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Steady demand for Polokwane homes

23 Oct 2012

Increasing awareness of property’s long-term asset value is ensuring steady demand for homes in Polokwane, where house prices have grown by more than six percent since the beginning of the year.

This Faunapark home has 6 bedrooms, 3 bathrooms, lounge, dining and TV room, stunning kitchen and is on the market for R2.3m.

This is according to Ruth Maponya, principal of Harcourts Polokwane, who adds the trend towards home ownership in her area is gathering momentum on the back of ongoing job creation and a thriving local economy.

Polokwane, which as South Africa’s northern-most province enjoys easy access to African markets, is outperforming the national economic growth rate, she says, attributing this to the city’s thriving government, agricultural, mining and tourism sectors. She believes the economy is on track for further growth should pipeline plans for new office parks, a multi-million rand lifestyle shopping centre, an international convention centre and low cost houses receive the green light.

“Our buying pool currently includes graduates and other newcomers to the workplace as well as existing property owners wanting to move to larger homes in more exclusive suburbs. There is also demand from residents who, though working in other towns, want to buy a place to call home when they return to live here some day.

Harcourts Polokwane principal Ruth Maponya says this Faunapark home would sell for at least double the price if it was located in Bendor.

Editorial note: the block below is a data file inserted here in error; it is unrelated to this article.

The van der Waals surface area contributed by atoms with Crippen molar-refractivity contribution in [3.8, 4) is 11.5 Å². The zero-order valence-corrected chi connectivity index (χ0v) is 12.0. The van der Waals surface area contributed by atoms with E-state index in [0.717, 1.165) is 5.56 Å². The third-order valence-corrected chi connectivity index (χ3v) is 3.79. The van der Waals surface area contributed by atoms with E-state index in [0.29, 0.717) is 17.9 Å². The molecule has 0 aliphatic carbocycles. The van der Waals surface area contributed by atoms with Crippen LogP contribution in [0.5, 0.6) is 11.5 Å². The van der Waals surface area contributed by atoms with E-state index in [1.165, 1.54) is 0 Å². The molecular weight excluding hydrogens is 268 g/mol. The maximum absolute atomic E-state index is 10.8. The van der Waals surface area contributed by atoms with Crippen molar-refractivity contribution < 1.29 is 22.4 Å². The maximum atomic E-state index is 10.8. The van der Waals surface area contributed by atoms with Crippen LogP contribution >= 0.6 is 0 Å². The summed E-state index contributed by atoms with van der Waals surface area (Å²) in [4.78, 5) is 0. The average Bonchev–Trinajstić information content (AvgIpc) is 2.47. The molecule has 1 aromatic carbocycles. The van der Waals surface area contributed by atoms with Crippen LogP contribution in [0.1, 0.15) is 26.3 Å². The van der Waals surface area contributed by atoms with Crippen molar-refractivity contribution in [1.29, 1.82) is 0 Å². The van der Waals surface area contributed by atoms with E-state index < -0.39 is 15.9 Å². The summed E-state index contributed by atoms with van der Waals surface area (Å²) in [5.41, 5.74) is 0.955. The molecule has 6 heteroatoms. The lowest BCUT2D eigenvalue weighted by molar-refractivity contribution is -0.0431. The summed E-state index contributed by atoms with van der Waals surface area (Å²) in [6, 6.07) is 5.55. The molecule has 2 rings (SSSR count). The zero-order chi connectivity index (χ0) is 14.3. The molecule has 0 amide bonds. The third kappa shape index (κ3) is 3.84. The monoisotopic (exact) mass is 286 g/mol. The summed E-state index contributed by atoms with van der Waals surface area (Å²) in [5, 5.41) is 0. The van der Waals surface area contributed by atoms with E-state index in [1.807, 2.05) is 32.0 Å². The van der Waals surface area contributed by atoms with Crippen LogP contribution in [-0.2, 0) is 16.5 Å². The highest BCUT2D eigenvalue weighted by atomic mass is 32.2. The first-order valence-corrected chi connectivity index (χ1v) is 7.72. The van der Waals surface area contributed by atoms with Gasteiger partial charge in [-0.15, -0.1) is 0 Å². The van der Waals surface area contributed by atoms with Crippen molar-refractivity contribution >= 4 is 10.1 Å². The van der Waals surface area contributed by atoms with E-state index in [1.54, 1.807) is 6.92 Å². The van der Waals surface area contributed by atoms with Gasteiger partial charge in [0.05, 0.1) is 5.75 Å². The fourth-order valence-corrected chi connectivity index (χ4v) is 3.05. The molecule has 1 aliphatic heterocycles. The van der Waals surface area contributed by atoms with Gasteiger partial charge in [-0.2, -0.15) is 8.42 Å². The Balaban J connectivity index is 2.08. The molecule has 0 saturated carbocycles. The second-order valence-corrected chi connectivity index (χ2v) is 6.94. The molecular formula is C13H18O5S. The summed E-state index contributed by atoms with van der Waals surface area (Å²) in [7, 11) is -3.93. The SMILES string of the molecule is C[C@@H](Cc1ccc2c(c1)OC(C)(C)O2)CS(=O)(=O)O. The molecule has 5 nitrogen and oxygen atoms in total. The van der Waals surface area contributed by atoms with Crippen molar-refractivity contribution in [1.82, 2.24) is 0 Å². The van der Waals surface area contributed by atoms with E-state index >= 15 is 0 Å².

“People increasingly want to own their own homes, not only for the security that this brings but also because they see property ownership as the path to wealth creation,” says Maponya.

Regardless of budget, Maponya says the main focus at all buying levels is on location, with the ultimate go-to suburb being Bendor. “Even first-time buyers with limited budgets have long-term plans to trade up until they can afford to live in the high-end suburbs.

“Rather than settling for the first available roof over their head in their price range, they’re taking their time to look for properties in locations that will allow them to sell for a decent profit in a few years’ time.”

Currently, Polokwane’s entry level properties comprise bachelor flats and low cost houses in areas such as Bo Dorp and Doornkraal. Her best value-for-money offerings in this category at the moment are a 45 square metre flat for R420 000 and a low-cost house, priced at R450 000.

In the middle price range, Polokwane is accommodating buying interest in suburbs such as Bendor, Flora Park, Faunapark and Ivy Park, where a three bedroom house with two bathrooms, lounge and dining room costs R850 000.

The crème de la crème of the capital city’s homes is to be found in Bendor, she says. “Most successful business people stay in Bendor, which is home to the upmarket Mall of the North as well as good schools and high-end office parks. People want to be where things are happening and where they know that their properties will accrue in value.

Starting from R1.2 million and attaining prices of R8 million, the suburb offers a selection of beautifully maintained residences, many of which are set in security estates.

While newcomers to the area with their families in tow tend to buy houses similar to those they owned prior to relocating, according to Maponya, others whose families don’t accompany them opt for compact lock-up-and-go living.

“There is steady demand for townhouses in the R650 000 price range by people who work here during the week but go home to their families over the weekends,” she says.

Aside from being a sought-after residential destination, Polokwane is also a magnet for tourists owing to its proximity to Zimbabwe, Mozambique and Botswana as well as the Kruger National Park and a host of other wildlife attractions, she adds. “In addition, Polokwane is being increasingly singled out by investors who see untapped opportunities for development in the tourism, agricultural and retail sectors."

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